In 2015 we heard of a theory surrounding the movement of artists from Manchester city centre to create a place for production in Salford, and to think of the city centre as a place for the presentation or work. Being external to this dialogue, and also precariously hanging onto a studio in the city centre, meant this was not received well and it was something that I responded to through my curatorial practice at the time. Now I’m settling into Salford it’s an idea that I’m interested to revisit.
The bid from which this idea originated, which included a fairly impressive list of partners, saw Contemporary Visual Arts Manchester (CVAM) commission a 3 week survey of arts production facilities in Salford and Greater Manchester. It was undertaken by Engine directors Ian Brownbill, Jai Redman from their base at Artwork Atelier, Sarie Mairs Slee with assistance from Suzy Prince. The bid behind the resulting report has since morphed into something else. What can be taken from it however, is that it indirectly highlights the lack of production facilities for artists – a familiar story for many artists around the UK and beyond. Roughly these were listed under bronze casting, ceramics, stone masonry, woodwork. Metal work was also listed as offering limited facility.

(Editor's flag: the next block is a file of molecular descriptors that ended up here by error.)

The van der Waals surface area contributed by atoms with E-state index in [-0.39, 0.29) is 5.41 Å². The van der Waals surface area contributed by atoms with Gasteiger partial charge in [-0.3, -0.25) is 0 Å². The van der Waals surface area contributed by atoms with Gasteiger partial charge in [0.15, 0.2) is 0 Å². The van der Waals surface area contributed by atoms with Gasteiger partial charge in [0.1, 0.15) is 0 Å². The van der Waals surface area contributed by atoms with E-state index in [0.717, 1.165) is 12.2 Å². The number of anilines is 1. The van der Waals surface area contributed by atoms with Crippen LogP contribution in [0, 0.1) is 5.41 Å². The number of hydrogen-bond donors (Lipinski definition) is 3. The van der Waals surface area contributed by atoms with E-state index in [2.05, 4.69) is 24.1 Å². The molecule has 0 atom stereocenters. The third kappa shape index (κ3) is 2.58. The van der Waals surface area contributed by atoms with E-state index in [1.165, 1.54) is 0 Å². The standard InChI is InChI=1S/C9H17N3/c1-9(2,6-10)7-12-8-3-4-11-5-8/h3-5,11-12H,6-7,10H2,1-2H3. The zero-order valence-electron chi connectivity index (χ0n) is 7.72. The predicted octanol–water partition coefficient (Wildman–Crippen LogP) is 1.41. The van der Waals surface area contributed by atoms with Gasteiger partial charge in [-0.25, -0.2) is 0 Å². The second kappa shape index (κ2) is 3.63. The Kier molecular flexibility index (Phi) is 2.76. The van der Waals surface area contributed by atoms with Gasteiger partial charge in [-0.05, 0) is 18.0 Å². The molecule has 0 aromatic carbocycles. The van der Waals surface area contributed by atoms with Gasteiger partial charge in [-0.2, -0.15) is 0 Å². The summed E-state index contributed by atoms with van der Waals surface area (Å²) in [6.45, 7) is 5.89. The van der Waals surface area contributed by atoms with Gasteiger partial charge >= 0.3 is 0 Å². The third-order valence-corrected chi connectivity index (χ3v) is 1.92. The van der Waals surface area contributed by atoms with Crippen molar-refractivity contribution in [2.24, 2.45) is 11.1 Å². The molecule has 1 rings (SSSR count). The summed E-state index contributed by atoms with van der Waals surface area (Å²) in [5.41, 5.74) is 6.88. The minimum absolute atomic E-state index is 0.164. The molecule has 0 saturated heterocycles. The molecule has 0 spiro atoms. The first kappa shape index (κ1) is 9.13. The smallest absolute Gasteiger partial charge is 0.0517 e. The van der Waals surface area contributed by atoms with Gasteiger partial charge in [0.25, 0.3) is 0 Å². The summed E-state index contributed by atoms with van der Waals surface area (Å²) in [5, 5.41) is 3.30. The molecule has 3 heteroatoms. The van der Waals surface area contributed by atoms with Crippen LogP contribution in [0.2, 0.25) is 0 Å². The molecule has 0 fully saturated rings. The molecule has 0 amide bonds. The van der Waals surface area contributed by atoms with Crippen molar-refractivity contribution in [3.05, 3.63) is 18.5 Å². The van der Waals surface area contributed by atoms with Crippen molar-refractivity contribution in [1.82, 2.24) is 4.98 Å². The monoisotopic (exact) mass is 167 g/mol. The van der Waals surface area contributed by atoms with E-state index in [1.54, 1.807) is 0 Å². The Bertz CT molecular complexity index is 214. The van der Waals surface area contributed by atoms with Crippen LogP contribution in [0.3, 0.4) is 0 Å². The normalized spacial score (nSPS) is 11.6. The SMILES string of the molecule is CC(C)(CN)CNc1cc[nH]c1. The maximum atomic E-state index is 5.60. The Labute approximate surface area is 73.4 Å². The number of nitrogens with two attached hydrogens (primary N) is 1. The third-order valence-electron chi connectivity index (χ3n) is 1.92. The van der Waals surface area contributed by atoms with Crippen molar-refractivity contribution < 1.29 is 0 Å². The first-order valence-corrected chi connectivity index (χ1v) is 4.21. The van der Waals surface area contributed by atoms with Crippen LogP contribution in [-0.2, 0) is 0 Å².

The 3 week turn around for the survey and the heartening development of facilities mean some of the findings are now outdated. In terms of woodwork there is PLANT and Makers Quarter, although these are more design oriented than sculptural. Manchester Pottery, Clay Studio and 7 Limes mean that access to ceramics is looking much healthier now. The ideas behind the survey can be clearly seen in the Make it in Salford proposal from Engine to create a sustainable place for artistic production and creative industry at Artwork Atelier. I’m hoping to speak to Ian and Jai about this as the future for their building is still uncertain and long term sustainability is a fairly crucial element to creating make space.
In May this year I went to visit M3 Industries, art fabricators and technicians based at Artwork Atelier who have a well kitted ground floor workshop for woodwork, laser cutting, welding and picture framing. To my knowledge Simon and Aaron have the closest thing to a dedicated art fabrication space in Manchester, with the exception of maybe Owl Project who have recently rebuilt heir space at Rogue’s new home in Openshaw. If you know of anyone else please shout?
As the CVAM report points out these are spaces built by individuals for individual use, with kit built up based on the needs of specific practitioners. There is no space for artists to experiment with and respond intuitively to process beyond their own studio spaces. Particularly with the downsizing of AA2A locally there is even less access to fabrication space for artists after graduation. How can we continue to develop our knowledge of materials and process, and have this inform our creative development?